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Pinto bean and tomato soup recipe, a la George's Marvellous Medicine

This isn't really a recipe as such, more a guide to making a soup. I wasn't planning on publishing this originally but when my normally food-indifferent other half said "I like this, we should have it again", I knew I was onto a winner.

Please, dear reader, forgive the lax methodology for this recipe: it was something like George's Marvellous Medicine, I suspect I ever try and recreate it the recipe exactly again, I'll never achieve the same effect and will be forever haunted by my failure.

So, in the interests of trying to make the soup as I did the first time, here's the recipe as I think it happened.



Pinto bean and tomato soup
Makes three to four decent sized bowls

How you do it 
Open your fridge and your cupboard, look at all the odds and ends therein, and try to work out what you could make out of them.
Contemplate whether a vegan chorizo could be combined with leftover Christmas pudding for a satisfying meal.
Decide not.
Sit down, have a glass of wine while you consider what stands between you and eating a bowl of runty radishes for tea.
Wonder if a radish is an acceptable sandwich filling. Radishes and chorizo maybe?
Decide not.
Find and chop one white onion, fry for a bit while you finish the wine. Add in a tablespoon or so of paprika and one of ground coriander. Add in the three chopped cloves of garlic and fry a bit more.
Find two carrots at the bottom of the vegetable drawer, try to ignore the fact they're so old they may now be sentient. Chop into chunks, add to saucepan, fry for a couple of minutes.
Wonder what's on the telly, eat a biscuit.
Add a pint of veggie stock, a bay leaf, a tin of chopped tomatoes, and a drained tin of pinto beans. Bring to a simmer.
Leave for enough time to read the magazine from the Sunday paper you got a week ago. Check if the carrots are cooked, if not, read another Sunday magazine. Repeat process until magazines run out, or carrots are cooke through.
Take soup off heat, blend.
Remember you didn't remove bay leaf.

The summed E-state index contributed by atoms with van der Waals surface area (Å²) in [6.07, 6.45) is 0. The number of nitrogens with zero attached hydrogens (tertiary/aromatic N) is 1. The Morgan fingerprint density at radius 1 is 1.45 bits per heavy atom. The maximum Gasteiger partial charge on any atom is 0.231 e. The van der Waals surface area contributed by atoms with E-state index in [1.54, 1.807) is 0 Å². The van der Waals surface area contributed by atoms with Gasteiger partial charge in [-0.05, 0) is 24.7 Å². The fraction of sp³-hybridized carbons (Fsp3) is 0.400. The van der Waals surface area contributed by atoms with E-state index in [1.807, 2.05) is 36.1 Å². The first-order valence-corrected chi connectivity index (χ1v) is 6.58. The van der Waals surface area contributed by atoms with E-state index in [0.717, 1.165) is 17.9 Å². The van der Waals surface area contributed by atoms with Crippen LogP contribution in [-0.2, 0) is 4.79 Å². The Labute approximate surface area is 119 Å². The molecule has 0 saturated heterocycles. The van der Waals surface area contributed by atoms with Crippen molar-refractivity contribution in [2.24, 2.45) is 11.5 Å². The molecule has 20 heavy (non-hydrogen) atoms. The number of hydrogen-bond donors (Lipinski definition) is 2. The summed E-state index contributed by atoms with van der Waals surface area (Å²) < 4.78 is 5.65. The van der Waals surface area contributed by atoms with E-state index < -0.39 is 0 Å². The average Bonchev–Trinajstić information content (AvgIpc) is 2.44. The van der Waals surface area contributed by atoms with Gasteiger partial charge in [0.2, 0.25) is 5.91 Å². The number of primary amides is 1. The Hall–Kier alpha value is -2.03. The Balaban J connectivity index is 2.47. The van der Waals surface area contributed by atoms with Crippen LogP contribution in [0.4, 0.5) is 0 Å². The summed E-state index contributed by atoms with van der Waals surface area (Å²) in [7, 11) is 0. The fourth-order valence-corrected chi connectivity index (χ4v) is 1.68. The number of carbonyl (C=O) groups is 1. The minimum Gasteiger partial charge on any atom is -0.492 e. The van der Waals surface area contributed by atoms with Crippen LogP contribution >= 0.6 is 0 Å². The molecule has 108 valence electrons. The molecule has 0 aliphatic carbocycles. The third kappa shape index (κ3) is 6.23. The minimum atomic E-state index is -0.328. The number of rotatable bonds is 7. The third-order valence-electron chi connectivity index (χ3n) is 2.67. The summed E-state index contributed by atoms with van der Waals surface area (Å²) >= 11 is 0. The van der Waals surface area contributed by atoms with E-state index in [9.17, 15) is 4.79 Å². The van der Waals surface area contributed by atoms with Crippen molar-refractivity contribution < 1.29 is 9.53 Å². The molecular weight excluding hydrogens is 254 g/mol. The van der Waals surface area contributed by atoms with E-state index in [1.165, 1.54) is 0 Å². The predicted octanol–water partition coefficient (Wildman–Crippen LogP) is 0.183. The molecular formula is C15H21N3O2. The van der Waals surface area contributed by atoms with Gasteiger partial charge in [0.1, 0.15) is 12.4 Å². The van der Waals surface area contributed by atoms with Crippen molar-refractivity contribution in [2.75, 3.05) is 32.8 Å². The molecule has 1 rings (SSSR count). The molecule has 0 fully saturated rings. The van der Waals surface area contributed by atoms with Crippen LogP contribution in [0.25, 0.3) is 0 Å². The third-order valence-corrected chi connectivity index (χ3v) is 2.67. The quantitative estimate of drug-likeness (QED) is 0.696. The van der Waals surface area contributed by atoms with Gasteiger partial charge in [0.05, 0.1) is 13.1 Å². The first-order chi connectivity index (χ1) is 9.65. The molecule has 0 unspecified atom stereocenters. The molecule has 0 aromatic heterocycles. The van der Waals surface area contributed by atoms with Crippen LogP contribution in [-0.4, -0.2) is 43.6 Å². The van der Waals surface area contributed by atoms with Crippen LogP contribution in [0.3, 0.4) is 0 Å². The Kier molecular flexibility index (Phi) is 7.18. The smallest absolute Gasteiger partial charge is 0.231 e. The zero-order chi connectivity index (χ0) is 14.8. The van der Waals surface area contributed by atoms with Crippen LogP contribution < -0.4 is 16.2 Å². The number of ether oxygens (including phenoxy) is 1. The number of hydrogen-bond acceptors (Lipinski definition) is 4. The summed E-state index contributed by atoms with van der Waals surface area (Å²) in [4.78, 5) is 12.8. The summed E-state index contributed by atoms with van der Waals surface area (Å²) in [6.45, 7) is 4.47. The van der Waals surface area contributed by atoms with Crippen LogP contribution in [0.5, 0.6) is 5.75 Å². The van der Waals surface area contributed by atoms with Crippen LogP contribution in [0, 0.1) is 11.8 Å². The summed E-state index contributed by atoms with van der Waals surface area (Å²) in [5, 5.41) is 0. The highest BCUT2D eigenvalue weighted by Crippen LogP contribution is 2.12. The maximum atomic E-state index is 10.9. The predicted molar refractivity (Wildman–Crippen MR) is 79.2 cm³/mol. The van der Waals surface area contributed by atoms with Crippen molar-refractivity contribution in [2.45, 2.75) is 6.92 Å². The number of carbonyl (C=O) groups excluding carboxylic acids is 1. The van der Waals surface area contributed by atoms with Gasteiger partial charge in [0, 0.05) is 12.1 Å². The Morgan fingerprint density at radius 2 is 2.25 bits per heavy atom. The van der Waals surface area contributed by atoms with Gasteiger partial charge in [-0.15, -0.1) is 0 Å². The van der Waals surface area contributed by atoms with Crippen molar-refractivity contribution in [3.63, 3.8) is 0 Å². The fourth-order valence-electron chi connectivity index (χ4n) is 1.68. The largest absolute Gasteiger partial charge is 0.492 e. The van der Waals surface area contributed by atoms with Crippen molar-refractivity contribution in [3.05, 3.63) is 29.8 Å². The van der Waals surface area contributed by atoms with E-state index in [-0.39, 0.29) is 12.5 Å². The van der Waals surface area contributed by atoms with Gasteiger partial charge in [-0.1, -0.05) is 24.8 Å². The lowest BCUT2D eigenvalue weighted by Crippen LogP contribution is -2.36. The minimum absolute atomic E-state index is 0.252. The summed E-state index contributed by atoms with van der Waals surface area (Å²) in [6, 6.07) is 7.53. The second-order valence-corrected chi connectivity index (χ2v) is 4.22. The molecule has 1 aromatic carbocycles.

Curse, fish out bay leaf.
Blend til smooth.
Taste. Decided soup needs salt, pepper, Worcestershire sauce and a bit of hot sauce.
Wonder if anyone will notice the increasing number of recipes on your website that use Worcestershire sauce.
Decide not.
Serve with dry bread or bread and mayonnaise, as you've forgotten to buy any spread.
Congratulate self on not starving for another day.
Dig out what remains of soup the next day, enjoy compliment from boyfriend, hurriedly try and remember recipe and photograph soup for blog.

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7 comments

  1. Ha ha, great post, sounds like a great soup. I have blended the bay leaf many times. My boyfriend is from the same school of cooking - he puts Henderson's Relish (Yorkshire vegan friendly version of Worcestershire) in everything too.

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    Replies
    1. If you've made something that can't be improved by Worcestshire, soy or liquid smoke, you're cooking something wrong. Or making dessert!

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  2. that sounds so delicious! and i love the color!

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  3. That was great - what a stream of consciousness! Oh, it's like that so many times at our house. I only can make it through by making a calendar. Otherwise, I throw stuff together that horrifies my children.

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    Replies
    1. It'll happen to them too, it's got to! Surely it's only a matter of time til they're wondering if chayote and molasses go together!

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  4. Ha ha! I just thought I should inform you that I read this post out loud to my boyfriend while he was making breakfast. There was definitely an entertainment value here. :) And I also appreciated the many British things going on here (christmas pudding, biscuits, telly... ha ha).

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  5. Too funny, what a great post! Even when you take away the humour it sounds like a great recipe. Pinto bean and tomato soup sounds like something my other half would adore too.

    ReplyDelete

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